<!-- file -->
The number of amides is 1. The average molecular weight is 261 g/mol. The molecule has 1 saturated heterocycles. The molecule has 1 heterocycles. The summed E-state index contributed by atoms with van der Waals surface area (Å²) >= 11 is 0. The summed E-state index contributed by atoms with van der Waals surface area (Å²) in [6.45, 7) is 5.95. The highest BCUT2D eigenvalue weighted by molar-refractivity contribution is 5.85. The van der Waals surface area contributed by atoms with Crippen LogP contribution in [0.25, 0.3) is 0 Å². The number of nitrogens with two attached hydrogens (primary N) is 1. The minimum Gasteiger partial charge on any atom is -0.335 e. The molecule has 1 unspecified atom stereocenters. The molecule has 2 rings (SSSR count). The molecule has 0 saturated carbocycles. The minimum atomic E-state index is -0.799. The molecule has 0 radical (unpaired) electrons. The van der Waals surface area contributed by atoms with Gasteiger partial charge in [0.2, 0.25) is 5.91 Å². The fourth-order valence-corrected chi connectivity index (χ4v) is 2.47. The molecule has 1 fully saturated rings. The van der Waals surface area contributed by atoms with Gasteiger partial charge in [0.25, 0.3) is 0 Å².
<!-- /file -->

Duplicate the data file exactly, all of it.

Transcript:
The number of amides is 1. The average molecular weight is 261 g/mol. The molecule has 1 saturated heterocycles. The molecule has 1 heterocycles. The summed E-state index contributed by atoms with van der Waals surface area (Å²) >= 11 is 0. The summed E-state index contributed by atoms with van der Waals surface area (Å²) in [6.45, 7) is 5.95. The highest BCUT2D eigenvalue weighted by molar-refractivity contribution is 5.85. The van der Waals surface area contributed by atoms with Crippen LogP contribution in [0.25, 0.3) is 0 Å². The number of nitrogens with two attached hydrogens (primary N) is 1. The minimum Gasteiger partial charge on any atom is -0.335 e. The molecule has 1 unspecified atom stereocenters. The molecule has 2 rings (SSSR count). The molecule has 0 saturated carbocycles. The minimum atomic E-state index is -0.799. The molecule has 0 radical (unpaired) electrons. The van der Waals surface area contributed by atoms with Gasteiger partial charge in [0.2, 0.25) is 5.91 Å². The fourth-order valence-corrected chi connectivity index (χ4v) is 2.47. The molecule has 1 fully saturated rings. The van der Waals surface area contributed by atoms with Gasteiger partial charge in [0.25, 0.3) is 0 Å².